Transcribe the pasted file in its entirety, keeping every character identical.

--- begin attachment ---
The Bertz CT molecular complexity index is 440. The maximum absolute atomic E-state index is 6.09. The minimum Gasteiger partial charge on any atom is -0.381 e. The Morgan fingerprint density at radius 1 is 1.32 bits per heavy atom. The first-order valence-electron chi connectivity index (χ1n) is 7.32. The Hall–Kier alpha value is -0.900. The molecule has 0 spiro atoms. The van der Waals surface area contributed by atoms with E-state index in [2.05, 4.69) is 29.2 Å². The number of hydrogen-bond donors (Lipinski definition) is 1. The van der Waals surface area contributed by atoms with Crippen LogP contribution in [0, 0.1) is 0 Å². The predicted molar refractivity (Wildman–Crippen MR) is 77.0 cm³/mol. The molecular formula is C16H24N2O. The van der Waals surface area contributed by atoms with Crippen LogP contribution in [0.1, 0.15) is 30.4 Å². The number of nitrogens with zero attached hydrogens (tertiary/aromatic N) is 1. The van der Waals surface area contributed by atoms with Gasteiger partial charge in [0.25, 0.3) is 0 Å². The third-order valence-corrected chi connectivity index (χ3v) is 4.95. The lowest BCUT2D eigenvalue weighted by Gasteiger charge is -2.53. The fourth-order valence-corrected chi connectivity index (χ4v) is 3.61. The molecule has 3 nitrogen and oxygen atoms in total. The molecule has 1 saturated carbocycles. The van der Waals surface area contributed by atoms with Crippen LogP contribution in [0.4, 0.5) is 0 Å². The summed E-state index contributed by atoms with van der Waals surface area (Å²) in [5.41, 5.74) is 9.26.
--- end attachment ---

The Bertz CT molecular complexity index is 440. The maximum absolute atomic E-state index is 6.09. The minimum Gasteiger partial charge on any atom is -0.381 e. The Morgan fingerprint density at radius 1 is 1.32 bits per heavy atom. The first-order valence-electron chi connectivity index (χ1n) is 7.32. The Hall–Kier alpha value is -0.900. The molecule has 0 spiro atoms. The van der Waals surface area contributed by atoms with E-state index in [2.05, 4.69) is 29.2 Å². The number of hydrogen-bond donors (Lipinski definition) is 1. The van der Waals surface area contributed by atoms with Crippen LogP contribution in [0, 0.1) is 0 Å². The predicted molar refractivity (Wildman–Crippen MR) is 77.0 cm³/mol. The molecular formula is C16H24N2O. The van der Waals surface area contributed by atoms with Crippen LogP contribution in [0.1, 0.15) is 30.4 Å². The number of nitrogens with zero attached hydrogens (tertiary/aromatic N) is 1. The van der Waals surface area contributed by atoms with Gasteiger partial charge in [0.25, 0.3) is 0 Å². The third-order valence-corrected chi connectivity index (χ3v) is 4.95. The lowest BCUT2D eigenvalue weighted by Gasteiger charge is -2.53. The fourth-order valence-corrected chi connectivity index (χ4v) is 3.61. The molecule has 3 nitrogen and oxygen atoms in total. The molecule has 1 saturated carbocycles. The van der Waals surface area contributed by atoms with Crippen LogP contribution in [0.4, 0.5) is 0 Å². The summed E-state index contributed by atoms with van der Waals surface area (Å²) in [5.41, 5.74) is 9.26.